Last christmas I decided that it was time to stop using Gigahost as my mail host. That decision had been long coming because I wasn’t very pleased with their performance, mails could take hours to arrive and when my mails also started to get blocked because they missing security configurations on their end I decided it was time to take action.
A few times over the years I have been looking at alternative hosting providers such as Proton Mail and Exchange Online. I like Proton mails offering, but I dont like paying 10 USD per month for an email service, as their 4 USD one custom domain plan doesn’t really cut it for me. Exchange online is an obvious alternative, starting at 4 USD, but I have quite a problem with everything on the internet getting more and more centralized, and with that in mind, the last thing I should support is Microsoft getting another customer.
So as a challenge and learning execise I decide why not just host my own mail server, I mean how hard can it be, everyone did so in the past, and yes there are few more security features regarding mail servers nowadays, but surely it should be doable to a tech savy person. I know a lot of people don’t recommend that you host mail servers yourself, as you are prone to being attacked and being used for sending spam, so I needed to find a software stack that was battle tested and used by others.
Luckily there are options out there, I decided to go with Mail-in-a-box. Mail-in-a-box is a fairly long lived project dating back to 2014, seeing regular release with new features and security patches. It is also not overly complex, but it does wants to own the Ubuntu box that it is installed on (but that is probably a good thing, you dont want more attack vectors on your mail server than neccessary).
With the software chosen I was ready to setup my new server, but then a new problem surfaced. No hosters wants to host email servers anymore, so it is really difficult to find a hosting provider that you can use. Microsoft e.g. in Azure just blocks everything with regards to the SMTP protocol, so you can forget about using them. The same goes for a lot of ISPs, so if you where thinking about hosting your mail server at home think again. I looked around for hosts that people could recommend for mail-in-a-box, and eventually settled with Hetzner as they are a European company, with a good reputation and good prices. However in order to unblock port 25 on their servers you have to own the server for a least 3 months before their support wants to open the port, pretty long wait, but also quite understandable that they dont want people to buy a 5 USD server send spam, and ruin the IPs they own, at least you have to dedicate 15 USD, and a lot of time now to do it.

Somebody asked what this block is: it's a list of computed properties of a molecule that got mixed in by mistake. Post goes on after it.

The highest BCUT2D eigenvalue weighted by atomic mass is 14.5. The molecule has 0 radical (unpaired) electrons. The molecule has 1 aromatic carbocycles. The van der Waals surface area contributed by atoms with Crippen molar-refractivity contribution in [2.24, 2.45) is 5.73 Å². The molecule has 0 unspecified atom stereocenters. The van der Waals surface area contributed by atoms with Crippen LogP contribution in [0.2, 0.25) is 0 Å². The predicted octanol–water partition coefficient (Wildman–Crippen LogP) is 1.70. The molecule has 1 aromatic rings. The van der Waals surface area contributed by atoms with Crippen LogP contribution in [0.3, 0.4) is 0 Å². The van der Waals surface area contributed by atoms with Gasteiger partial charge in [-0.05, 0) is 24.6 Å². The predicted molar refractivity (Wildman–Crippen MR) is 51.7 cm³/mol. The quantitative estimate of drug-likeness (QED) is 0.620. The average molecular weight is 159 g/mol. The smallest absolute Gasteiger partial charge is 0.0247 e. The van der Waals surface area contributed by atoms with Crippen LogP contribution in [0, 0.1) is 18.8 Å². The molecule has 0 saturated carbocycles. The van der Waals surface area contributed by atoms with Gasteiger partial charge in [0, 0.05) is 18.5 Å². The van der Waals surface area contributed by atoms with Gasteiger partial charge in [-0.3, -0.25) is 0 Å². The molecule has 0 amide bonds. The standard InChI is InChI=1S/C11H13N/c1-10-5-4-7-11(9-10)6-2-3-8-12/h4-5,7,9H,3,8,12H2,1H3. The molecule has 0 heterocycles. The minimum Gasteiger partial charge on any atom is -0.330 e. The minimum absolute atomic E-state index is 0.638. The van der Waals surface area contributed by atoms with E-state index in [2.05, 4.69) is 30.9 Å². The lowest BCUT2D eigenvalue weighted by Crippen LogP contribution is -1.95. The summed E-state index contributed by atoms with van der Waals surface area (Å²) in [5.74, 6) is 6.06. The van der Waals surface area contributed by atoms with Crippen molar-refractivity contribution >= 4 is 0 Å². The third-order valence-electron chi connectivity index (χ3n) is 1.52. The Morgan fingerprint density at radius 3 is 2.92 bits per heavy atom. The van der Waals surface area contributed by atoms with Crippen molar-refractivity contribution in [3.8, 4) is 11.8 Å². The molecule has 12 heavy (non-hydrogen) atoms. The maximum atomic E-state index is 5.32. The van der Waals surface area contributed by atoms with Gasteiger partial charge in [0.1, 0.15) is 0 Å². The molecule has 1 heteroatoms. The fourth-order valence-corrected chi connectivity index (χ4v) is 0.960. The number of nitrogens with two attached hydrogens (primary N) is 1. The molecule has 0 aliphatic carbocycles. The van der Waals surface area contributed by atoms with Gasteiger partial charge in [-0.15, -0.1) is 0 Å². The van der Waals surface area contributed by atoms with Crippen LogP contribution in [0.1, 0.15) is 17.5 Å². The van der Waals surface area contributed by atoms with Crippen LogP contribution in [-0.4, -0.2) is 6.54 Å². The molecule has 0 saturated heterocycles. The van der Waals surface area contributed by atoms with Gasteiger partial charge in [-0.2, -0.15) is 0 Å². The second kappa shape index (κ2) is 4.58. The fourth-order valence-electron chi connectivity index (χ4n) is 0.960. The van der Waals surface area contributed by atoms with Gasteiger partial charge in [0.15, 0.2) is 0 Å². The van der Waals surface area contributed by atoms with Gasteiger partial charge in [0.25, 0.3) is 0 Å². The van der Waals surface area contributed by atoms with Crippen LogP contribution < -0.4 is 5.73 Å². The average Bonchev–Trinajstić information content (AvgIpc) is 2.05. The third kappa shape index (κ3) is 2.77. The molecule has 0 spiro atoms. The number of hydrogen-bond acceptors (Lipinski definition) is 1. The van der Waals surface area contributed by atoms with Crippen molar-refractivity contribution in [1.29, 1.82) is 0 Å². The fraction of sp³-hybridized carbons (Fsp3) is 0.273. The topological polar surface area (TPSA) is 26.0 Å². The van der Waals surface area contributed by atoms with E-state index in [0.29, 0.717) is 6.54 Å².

The server I purchased was CX11 (1 vCPU, 2 GB and 20 GB disk) as it was the cheapers option and seemed good enough for the job. Ordering the server was quick and mostly painless. The problems I encountered doing setup was that they wouldn’t accept my email, so had to signup using a gmail account, and also their payment provider wouldnt accept my VISA card so ended up paying with PayPal. But it has been working fine for the last 12 months so once payment is setup, it is works.
I will not go through how to setup mail-in-a-box I essentially just followed their guide, with the exception that I didn’t want the box to be my DNS server (that is still cloudflare), so I had to setup quite a few DNS names manually for it to work, but mail-in-a-box has a nice overview pages that valides your configuration, that will show if you have misconfigured anything. Once everything was setup, I basically waited 3 months before I contacted Hetzner support to get port 25 open. And then I switched my MX record away from Gigahost.
I didn’t do any fancy migration of the emails, I just copied all emails and folders that I wanted to save directly in the Outlook client from the old Gigahost mailbox to the new Hetzner mailbox using the IMAP for both providers.
Now the setup has been running for 9 months, and I haven’t had any problems with mail-in-a-box it does SSL renewal and auto-patches when needed. It even includes an option to do a off-site backup, which I have setup to copy the files to a cloudflare S3 compatible bucket. I did cause some trouble for myself when I decided to play with the nginx configuration on the box, as I wanted to use the box for temporarily hosting other things. But mail-in-a-box didn’t like my changes to the nginx config, so the mail-in-a-box scripts would mess up things when they run, so eventually I had to give up on using the box for other things.
Bottom line if you are not affraid of fiddling with things it is possible in 2023 to run your own mail server for a price that is comparable with the real providers, and I promise you will learn something in the process. If you are worried that it is going to require a huge time investment, then I estimate that I have spend 8-16 hours on getting this up and running, which I think is a worthwhile investment in taking control and learning more email servers.